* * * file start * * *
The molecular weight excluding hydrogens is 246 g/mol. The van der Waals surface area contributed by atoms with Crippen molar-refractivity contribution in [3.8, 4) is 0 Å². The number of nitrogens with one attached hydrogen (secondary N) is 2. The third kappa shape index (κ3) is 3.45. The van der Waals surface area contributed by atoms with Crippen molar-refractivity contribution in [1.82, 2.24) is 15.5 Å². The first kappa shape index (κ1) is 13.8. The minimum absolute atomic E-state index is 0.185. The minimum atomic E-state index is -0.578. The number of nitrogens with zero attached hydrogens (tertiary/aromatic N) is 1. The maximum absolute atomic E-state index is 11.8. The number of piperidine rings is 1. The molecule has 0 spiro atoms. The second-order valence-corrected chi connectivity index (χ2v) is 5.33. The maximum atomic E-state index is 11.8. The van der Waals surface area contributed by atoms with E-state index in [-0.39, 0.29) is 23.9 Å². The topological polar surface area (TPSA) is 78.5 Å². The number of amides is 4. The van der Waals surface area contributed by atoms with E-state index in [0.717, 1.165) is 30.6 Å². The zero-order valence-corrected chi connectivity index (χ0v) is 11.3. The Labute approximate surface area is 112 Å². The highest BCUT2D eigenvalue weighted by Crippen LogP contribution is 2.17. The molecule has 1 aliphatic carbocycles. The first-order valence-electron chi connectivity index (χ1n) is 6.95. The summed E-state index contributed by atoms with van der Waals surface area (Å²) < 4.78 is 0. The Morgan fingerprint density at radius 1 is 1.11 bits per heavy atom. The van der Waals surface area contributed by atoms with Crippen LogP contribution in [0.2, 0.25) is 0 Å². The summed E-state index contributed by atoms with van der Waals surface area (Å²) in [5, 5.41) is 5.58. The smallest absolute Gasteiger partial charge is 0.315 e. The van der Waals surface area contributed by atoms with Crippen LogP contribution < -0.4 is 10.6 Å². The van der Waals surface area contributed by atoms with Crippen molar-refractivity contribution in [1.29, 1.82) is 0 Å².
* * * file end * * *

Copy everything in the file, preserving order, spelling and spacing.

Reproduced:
The molecular weight excluding hydrogens is 246 g/mol. The van der Waals surface area contributed by atoms with Crippen molar-refractivity contribution in [3.8, 4) is 0 Å². The number of nitrogens with one attached hydrogen (secondary N) is 2. The third kappa shape index (κ3) is 3.45. The van der Waals surface area contributed by atoms with Crippen molar-refractivity contribution in [1.82, 2.24) is 15.5 Å². The first kappa shape index (κ1) is 13.8. The minimum absolute atomic E-state index is 0.185. The minimum atomic E-state index is -0.578. The number of nitrogens with zero attached hydrogens (tertiary/aromatic N) is 1. The maximum absolute atomic E-state index is 11.8. The number of piperidine rings is 1. The molecule has 0 spiro atoms. The second-order valence-corrected chi connectivity index (χ2v) is 5.33. The maximum atomic E-state index is 11.8. The van der Waals surface area contributed by atoms with E-state index in [-0.39, 0.29) is 23.9 Å². The topological polar surface area (TPSA) is 78.5 Å². The number of amides is 4. The van der Waals surface area contributed by atoms with E-state index in [0.717, 1.165) is 30.6 Å². The zero-order valence-corrected chi connectivity index (χ0v) is 11.3. The Labute approximate surface area is 112 Å². The highest BCUT2D eigenvalue weighted by Crippen LogP contribution is 2.17. The molecule has 1 aliphatic carbocycles. The first-order valence-electron chi connectivity index (χ1n) is 6.95. The summed E-state index contributed by atoms with van der Waals surface area (Å²) < 4.78 is 0. The Morgan fingerprint density at radius 1 is 1.11 bits per heavy atom. The van der Waals surface area contributed by atoms with Crippen LogP contribution in [0.2, 0.25) is 0 Å². The summed E-state index contributed by atoms with van der Waals surface area (Å²) in [5, 5.41) is 5.58. The smallest absolute Gasteiger partial charge is 0.315 e. The van der Waals surface area contributed by atoms with Crippen LogP contribution < -0.4 is 10.6 Å². The van der Waals surface area contributed by atoms with Crippen molar-refractivity contribution in [1.29, 1.82) is 0 Å².